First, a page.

STEVENSVILLE — On Saturday, Sept. 17, 179 volunteers with Kent Island Beach Cleanups turned out at nine different waterfront locations in Queen Anne’s County to participate in the 31st annual International Coastal Cleanup. This was the fifth consecutive year for KIBCU, which has participated every year since it was formed.
KIBCU President and founder Kristin Weed was excited to announce, “We beat last year’s numbers in every way, and that is thanks to all our amazing site captains and volunteers!”
Local volunteers filled 190 trash bags, with an estimated weight of 4,800 pounds. Some 26,136 items were collected across a distance of three miles.
“This now tops our largest cleanup,” she said.
Top items recovered included: food wrappers, 4,491; cigarettes, 3,650; small plastic pieces, 3,129; small foam pieces, 2,510; metal bottle caps, 1,530; plastic beverage bottles, 1,408; plastic lids, 1,194; fishing nets and pieces, 868; small pieces of glass, 879; glass beverage bottles, 807; and fishing line, 567.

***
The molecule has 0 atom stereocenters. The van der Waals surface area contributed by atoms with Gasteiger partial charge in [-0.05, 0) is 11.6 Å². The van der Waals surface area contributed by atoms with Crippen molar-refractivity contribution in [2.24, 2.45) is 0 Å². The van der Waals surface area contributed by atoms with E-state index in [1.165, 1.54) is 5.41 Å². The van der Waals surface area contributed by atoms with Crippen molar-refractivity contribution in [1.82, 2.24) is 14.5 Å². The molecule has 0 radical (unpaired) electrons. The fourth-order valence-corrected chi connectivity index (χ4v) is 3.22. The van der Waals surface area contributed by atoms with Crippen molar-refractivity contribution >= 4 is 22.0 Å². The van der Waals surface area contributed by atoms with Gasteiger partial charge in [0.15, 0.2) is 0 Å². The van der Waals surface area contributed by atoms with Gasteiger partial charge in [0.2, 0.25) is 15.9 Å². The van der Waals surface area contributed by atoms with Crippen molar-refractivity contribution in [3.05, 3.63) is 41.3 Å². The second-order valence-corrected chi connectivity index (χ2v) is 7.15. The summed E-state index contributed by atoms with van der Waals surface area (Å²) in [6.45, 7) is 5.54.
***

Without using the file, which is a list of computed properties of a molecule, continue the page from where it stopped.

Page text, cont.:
Of those who participated as volunteers, many were Queen Anne’s County residents, but others came from Annapolis, Pikesville, Baltimore and Northern Virginia. Some of the groups volunteering included: Girl Scout Troop 320 of Kent Island, Cub Scout Pack 129 of Centreville, Stevensville Middle School students, Spaulding High School students, and members of The Church of Jesus Christ of Latter-day Saints of Chester.
The nine clean-up sites were Romancoke Pier (site captain Paula Tanabe), Kent Narrows Pier and Landing (site captain Christina Mohs, Old Love Point Park (site captain Stephanie MacKenzie), Ferry Point Park (site captain Karen Sutter and Katie from CBEC), Terrapin Beach (site captain Jon Weed), Centreville Whart and Landing (site captain Fred McNeil), Bennett Point Landing (site captain Jim Parker), Hemingway’s Beach (site captain Lauren Kirwan), and Bridges/Jetty parking/fishing areas (site captains Joe Estrada and Kathleen Simpson.
In 2015, the International Coastal Cleanup collected 18 million pounds of trash out of coastal areas worldwide with more than 800,000 volunteers on the same day. The ICC encourages people around the world to take the pledge — “You can make a difference. Turn the tide on ocean trash and fight for a healthy ocean.” - Doug Bishop, KI Bay Times Newspaper